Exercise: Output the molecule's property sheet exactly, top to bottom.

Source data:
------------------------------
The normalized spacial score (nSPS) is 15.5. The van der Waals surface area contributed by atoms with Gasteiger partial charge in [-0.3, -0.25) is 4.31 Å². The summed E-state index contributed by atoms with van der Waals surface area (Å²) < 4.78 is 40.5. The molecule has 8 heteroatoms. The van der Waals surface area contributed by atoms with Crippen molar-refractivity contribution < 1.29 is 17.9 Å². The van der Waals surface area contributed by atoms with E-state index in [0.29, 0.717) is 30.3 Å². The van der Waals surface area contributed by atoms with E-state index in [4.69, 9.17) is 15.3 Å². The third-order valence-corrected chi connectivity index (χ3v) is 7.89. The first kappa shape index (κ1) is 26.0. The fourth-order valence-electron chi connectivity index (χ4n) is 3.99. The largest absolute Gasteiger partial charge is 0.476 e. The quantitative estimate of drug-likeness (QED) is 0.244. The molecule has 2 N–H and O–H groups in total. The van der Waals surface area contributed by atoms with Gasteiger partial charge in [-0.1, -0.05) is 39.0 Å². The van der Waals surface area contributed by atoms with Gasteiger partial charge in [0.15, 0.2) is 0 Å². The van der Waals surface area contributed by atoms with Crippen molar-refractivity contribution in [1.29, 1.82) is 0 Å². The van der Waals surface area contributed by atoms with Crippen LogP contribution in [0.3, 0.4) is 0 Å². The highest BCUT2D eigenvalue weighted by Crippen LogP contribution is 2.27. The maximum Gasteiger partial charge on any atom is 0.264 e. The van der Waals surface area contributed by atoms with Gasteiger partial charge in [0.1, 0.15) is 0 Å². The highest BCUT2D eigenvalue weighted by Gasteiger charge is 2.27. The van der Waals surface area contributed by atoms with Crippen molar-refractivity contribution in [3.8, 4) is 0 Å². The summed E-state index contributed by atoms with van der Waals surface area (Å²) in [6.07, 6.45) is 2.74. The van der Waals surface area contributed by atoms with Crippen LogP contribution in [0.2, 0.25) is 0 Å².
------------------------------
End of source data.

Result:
The normalized spacial score (nSPS) is 15.5. The van der Waals surface area contributed by atoms with Gasteiger partial charge in [-0.3, -0.25) is 4.31 Å². The summed E-state index contributed by atoms with van der Waals surface area (Å²) < 4.78 is 40.5. The molecule has 8 heteroatoms. The van der Waals surface area contributed by atoms with Crippen molar-refractivity contribution < 1.29 is 17.9 Å². The van der Waals surface area contributed by atoms with E-state index in [0.29, 0.717) is 30.3 Å². The van der Waals surface area contributed by atoms with E-state index in [4.69, 9.17) is 15.3 Å². The third-order valence-corrected chi connectivity index (χ3v) is 7.89. The first kappa shape index (κ1) is 26.0. The fourth-order valence-electron chi connectivity index (χ4n) is 3.99. The largest absolute Gasteiger partial charge is 0.476 e. The quantitative estimate of drug-likeness (QED) is 0.244. The molecule has 2 N–H and O–H groups in total. The van der Waals surface area contributed by atoms with Gasteiger partial charge in [-0.1, -0.05) is 39.0 Å². The van der Waals surface area contributed by atoms with Gasteiger partial charge in [0.15, 0.2) is 0 Å². The van der Waals surface area contributed by atoms with Crippen molar-refractivity contribution in [1.29, 1.82) is 0 Å². The van der Waals surface area contributed by atoms with Crippen LogP contribution in [0.3, 0.4) is 0 Å². The highest BCUT2D eigenvalue weighted by Crippen LogP contribution is 2.27. The maximum Gasteiger partial charge on any atom is 0.264 e. The van der Waals surface area contributed by atoms with Gasteiger partial charge in [0.1, 0.15) is 0 Å². The highest BCUT2D eigenvalue weighted by Gasteiger charge is 2.27. The van der Waals surface area contributed by atoms with Crippen molar-refractivity contribution in [3.8, 4) is 0 Å². The summed E-state index contributed by atoms with van der Waals surface area (Å²) in [6.07, 6.45) is 2.74. The van der Waals surface area contributed by atoms with Crippen LogP contribution in [0.2, 0.25) is 0 Å².